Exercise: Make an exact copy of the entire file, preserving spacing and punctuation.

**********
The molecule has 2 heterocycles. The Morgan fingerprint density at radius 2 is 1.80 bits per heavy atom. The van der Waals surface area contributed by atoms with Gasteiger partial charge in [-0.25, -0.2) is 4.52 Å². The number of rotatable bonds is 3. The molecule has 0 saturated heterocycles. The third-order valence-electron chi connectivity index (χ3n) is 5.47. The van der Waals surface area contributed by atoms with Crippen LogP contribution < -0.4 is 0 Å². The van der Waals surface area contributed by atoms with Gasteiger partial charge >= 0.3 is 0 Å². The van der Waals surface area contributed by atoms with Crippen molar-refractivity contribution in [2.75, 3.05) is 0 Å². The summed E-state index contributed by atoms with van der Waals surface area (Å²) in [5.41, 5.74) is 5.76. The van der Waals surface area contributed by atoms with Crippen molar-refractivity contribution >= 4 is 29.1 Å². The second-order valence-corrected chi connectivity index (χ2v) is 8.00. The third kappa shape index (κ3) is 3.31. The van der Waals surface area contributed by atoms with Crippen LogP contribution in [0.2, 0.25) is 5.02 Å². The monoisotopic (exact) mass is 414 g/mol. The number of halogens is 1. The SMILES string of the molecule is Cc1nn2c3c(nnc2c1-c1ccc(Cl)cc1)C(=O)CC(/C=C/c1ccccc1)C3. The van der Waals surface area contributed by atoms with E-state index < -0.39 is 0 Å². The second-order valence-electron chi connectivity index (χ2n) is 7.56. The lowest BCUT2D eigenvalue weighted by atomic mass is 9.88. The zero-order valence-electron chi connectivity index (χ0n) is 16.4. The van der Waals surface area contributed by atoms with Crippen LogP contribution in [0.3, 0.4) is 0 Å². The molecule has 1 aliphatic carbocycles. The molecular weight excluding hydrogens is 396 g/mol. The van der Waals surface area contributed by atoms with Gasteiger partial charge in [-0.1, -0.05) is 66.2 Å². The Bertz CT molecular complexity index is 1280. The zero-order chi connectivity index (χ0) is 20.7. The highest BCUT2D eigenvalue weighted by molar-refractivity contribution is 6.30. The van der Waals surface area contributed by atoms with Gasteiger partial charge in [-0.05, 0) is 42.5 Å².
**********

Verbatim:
The molecule has 2 heterocycles. The Morgan fingerprint density at radius 2 is 1.80 bits per heavy atom. The van der Waals surface area contributed by atoms with Gasteiger partial charge in [-0.25, -0.2) is 4.52 Å². The number of rotatable bonds is 3. The molecule has 0 saturated heterocycles. The third-order valence-electron chi connectivity index (χ3n) is 5.47. The van der Waals surface area contributed by atoms with Crippen LogP contribution < -0.4 is 0 Å². The van der Waals surface area contributed by atoms with Gasteiger partial charge >= 0.3 is 0 Å². The van der Waals surface area contributed by atoms with Crippen molar-refractivity contribution in [2.75, 3.05) is 0 Å². The summed E-state index contributed by atoms with van der Waals surface area (Å²) in [5.41, 5.74) is 5.76. The van der Waals surface area contributed by atoms with Crippen molar-refractivity contribution >= 4 is 29.1 Å². The second-order valence-corrected chi connectivity index (χ2v) is 8.00. The third kappa shape index (κ3) is 3.31. The van der Waals surface area contributed by atoms with Crippen LogP contribution in [0.2, 0.25) is 5.02 Å². The monoisotopic (exact) mass is 414 g/mol. The number of halogens is 1. The SMILES string of the molecule is Cc1nn2c3c(nnc2c1-c1ccc(Cl)cc1)C(=O)CC(/C=C/c1ccccc1)C3. The van der Waals surface area contributed by atoms with E-state index < -0.39 is 0 Å². The second-order valence-electron chi connectivity index (χ2n) is 7.56. The lowest BCUT2D eigenvalue weighted by atomic mass is 9.88. The zero-order valence-electron chi connectivity index (χ0n) is 16.4. The van der Waals surface area contributed by atoms with Crippen LogP contribution in [0.3, 0.4) is 0 Å². The molecule has 1 aliphatic carbocycles. The molecular weight excluding hydrogens is 396 g/mol. The van der Waals surface area contributed by atoms with Gasteiger partial charge in [-0.1, -0.05) is 66.2 Å². The Bertz CT molecular complexity index is 1280. The zero-order chi connectivity index (χ0) is 20.7. The highest BCUT2D eigenvalue weighted by molar-refractivity contribution is 6.30. The van der Waals surface area contributed by atoms with Gasteiger partial charge in [-0.05, 0) is 42.5 Å².